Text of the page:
We are very pleased and happy to introduce to you Ong Peck Boon, also known as Mike, who is an undergraduate student at the National University of Singapore. He is now almost three months into his Student Exchange Programme in Assam, India. This is his first piece, where he gives us the low-down on life in another part of busy and bustling Asia.
As part of the National University of Singapore (NUS) overseas partnerships programme with educational institutes worldwide, I was given the chance to embark on a semester-long trip to one of India’s premier educational institutes – Institute of Technology Guwahati (IITG). IITG is located in the state of Assam, northeast of India, where it is famous for its tea. IITG has a captivating scenery, as it is located in a mountainous region that has vast lands and open spaces, and is located away from the hustle and bustle of the city. It is also home to India’s widest river – Brahmaputra River. I choose India because firstly, the costs of living here are more manageable. Luckily, NUS has an bursary programme for needy students going on overseas exchange programmes. Secondly, I wanted to have an overseas experience because I felt that young people like us should expand our horizons beyond Singapore whenever there is an opportunity. I yearned for an overseas adventure, but at the same time, I wanted to feel close to home. Thus, India was the perfect choice. I believed that the journey to India will allow me to have a taste of the real world out there, and to better appreciate what I have in Singapore.
In a country as big as India, you can expect to be overwhelmed by large swathes of people. When I first exited Guwahati Airport, I was surrounded by at least 10 taxi drivers who were eager to take me around. Luckily, I arranged for the school personnel to pick me up from the airport. They were very friendly and frequently asked if I had any requests to be made. City Life I guess when you are overseas, lower your expectations, because it is unfair to judge other countries based on our existing standards. The city here is definitely not as clean as Singapore. You can see litter everywhere and rubbish clogged in the drains. I think this is mainly due to India’s huge population. It is very difficult to make sure that each person does not litter. There are also a lot of mosquitoes and houseflies. But I think all of these is just a matter of getting used to.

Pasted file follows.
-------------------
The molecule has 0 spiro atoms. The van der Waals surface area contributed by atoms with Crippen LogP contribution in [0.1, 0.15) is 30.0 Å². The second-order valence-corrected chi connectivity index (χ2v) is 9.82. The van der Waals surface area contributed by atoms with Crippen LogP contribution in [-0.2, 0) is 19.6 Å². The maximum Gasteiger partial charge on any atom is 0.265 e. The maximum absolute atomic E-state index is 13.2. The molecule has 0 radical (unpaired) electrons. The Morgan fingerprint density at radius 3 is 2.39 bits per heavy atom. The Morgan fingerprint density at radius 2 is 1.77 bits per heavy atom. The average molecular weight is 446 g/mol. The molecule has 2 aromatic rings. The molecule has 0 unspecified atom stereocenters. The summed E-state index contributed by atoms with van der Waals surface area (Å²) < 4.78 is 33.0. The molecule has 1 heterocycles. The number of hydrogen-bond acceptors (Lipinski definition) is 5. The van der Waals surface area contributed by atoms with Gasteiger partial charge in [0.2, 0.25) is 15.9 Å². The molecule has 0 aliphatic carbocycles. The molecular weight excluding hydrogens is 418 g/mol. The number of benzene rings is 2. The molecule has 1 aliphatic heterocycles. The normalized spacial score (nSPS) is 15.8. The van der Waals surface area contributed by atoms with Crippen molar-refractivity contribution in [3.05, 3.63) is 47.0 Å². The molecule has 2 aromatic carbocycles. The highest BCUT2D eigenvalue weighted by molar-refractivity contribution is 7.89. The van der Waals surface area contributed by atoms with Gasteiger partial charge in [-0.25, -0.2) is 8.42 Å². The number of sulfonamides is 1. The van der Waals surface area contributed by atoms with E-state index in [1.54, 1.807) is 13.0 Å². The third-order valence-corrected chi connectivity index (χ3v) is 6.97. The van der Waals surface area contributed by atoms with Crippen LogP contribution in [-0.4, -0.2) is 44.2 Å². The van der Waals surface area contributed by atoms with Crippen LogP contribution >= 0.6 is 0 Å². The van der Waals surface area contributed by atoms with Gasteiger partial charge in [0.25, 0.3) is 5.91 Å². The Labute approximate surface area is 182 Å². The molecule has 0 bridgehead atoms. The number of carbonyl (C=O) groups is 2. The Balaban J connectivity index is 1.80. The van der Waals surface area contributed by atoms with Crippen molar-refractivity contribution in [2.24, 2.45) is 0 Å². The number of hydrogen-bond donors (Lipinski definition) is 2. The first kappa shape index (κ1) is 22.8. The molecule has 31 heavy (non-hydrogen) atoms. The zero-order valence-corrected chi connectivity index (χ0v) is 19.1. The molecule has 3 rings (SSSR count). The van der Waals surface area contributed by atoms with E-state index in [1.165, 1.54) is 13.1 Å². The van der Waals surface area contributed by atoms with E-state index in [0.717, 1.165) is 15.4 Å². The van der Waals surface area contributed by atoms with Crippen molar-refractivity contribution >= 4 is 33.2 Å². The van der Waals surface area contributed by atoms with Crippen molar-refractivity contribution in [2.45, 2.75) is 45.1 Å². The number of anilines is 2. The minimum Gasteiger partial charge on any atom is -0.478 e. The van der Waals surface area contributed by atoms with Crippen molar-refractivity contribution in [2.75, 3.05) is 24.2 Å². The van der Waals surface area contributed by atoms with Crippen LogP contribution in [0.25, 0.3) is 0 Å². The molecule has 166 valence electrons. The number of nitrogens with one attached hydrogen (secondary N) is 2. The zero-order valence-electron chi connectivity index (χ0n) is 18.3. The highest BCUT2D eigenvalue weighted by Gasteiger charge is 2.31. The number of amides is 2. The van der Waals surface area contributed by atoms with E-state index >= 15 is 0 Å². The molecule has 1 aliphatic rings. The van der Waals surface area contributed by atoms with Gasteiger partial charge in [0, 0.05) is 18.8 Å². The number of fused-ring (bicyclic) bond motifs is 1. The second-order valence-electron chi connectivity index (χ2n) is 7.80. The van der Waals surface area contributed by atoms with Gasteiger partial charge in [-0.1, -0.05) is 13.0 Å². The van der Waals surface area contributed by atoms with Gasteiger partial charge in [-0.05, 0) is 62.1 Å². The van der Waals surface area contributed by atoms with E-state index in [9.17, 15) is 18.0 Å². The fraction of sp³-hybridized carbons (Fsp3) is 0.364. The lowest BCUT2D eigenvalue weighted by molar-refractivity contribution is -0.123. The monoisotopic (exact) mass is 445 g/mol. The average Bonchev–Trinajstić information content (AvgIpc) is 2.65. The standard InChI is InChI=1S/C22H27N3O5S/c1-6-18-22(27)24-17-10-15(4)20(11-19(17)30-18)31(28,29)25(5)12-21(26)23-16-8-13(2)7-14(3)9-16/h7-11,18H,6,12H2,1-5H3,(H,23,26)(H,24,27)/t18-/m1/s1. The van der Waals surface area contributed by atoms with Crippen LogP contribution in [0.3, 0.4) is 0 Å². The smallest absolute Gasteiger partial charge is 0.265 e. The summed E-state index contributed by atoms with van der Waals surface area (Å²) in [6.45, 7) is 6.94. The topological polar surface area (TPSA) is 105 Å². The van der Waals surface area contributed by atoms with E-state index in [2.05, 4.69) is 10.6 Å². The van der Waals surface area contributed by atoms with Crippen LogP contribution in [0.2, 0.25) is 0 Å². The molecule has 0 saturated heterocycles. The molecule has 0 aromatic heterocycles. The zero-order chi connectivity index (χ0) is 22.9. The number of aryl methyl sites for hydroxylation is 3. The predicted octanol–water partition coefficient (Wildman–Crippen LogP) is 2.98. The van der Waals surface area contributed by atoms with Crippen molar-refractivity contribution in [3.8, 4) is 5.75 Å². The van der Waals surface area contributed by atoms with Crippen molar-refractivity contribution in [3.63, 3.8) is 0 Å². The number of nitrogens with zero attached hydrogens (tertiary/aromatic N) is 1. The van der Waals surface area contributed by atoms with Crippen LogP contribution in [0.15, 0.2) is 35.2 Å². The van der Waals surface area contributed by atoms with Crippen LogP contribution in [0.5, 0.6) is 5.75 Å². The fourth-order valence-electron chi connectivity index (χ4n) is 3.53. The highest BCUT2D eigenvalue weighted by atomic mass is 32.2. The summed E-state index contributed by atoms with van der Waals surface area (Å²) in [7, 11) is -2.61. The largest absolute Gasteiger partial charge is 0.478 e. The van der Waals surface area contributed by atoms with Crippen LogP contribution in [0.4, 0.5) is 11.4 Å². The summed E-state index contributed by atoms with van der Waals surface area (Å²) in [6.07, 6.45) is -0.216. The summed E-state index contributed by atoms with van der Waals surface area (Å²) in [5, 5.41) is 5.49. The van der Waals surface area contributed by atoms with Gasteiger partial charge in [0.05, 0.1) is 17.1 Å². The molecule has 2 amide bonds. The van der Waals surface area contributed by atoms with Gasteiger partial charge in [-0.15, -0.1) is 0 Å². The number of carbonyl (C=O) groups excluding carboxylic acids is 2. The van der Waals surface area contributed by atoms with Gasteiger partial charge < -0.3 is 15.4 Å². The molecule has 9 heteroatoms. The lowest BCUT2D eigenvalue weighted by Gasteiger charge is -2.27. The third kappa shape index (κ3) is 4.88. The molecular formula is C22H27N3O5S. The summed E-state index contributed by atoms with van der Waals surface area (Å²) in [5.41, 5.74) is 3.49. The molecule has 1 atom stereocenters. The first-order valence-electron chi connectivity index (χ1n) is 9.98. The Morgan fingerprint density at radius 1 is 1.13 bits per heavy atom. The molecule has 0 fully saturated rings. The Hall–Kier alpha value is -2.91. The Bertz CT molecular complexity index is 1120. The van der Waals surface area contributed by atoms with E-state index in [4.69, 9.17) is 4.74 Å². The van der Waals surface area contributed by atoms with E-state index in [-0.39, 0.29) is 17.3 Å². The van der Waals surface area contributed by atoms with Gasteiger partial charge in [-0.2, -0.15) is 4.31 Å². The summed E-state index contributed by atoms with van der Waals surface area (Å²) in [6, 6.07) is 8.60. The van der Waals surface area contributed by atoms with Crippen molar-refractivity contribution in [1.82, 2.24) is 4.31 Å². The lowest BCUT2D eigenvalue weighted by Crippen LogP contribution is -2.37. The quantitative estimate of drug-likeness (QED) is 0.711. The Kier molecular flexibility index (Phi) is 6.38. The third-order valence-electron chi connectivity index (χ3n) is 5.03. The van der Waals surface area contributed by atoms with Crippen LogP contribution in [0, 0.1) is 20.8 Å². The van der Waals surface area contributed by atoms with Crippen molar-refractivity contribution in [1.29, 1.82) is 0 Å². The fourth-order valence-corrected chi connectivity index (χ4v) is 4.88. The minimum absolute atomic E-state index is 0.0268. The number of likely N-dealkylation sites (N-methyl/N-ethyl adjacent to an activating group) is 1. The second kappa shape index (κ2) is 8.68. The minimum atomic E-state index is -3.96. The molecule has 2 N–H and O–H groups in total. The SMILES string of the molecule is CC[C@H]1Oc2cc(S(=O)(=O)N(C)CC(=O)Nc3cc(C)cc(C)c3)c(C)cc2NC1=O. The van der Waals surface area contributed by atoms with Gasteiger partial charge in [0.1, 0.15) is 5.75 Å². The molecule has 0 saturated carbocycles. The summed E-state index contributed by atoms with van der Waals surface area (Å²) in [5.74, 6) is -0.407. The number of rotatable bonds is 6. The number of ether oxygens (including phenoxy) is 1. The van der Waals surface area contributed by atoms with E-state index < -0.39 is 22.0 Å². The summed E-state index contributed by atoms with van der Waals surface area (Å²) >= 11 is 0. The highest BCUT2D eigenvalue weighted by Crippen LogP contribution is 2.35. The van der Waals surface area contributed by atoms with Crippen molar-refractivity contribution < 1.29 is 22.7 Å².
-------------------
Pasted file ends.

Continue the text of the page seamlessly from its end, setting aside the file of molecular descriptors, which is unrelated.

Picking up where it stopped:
There are not a lot of proper roads with clear road dividers in most parts of the city, so traffic can be very congested and messy. This is worsened by the unattended cattle on the roads – they roam freely since Indians consider them sacred animals. I love to go to the city on Sundays, because traffic is greatly reduced and the streets have lesser people. Many shops are closed and most people rest at home on Sundays. Hostel Life The facilities at IITG are pretty decent. I am staying at their newest hostel – Brahmaputra Hostel – and it is awesome. Each of us have our own private room. There are also clean toilets, canteens and common areas such as the mess and the sports courts.
I believe the very first thing that people have to adjust to when living in a new country is the food. Indian food is very different from Chinese food, as the former focuses very much on spices and strong flavours. There is a difference between eating them occasionally in Singapore and having to eat them daily in India. I admit I had a hard time at the start, and I barely survived on just potato chips, biscuits and instant noodles. If you are tired of cooking, the canteens here sell samosas (curry puffs), fried eggs and Maggie mee. Each hostel has their own mini canteen. I brought along a mess tin to cook instant noodles, porridge, and pasta. Food is really cheap here – each of my meals costs less than SGD$2.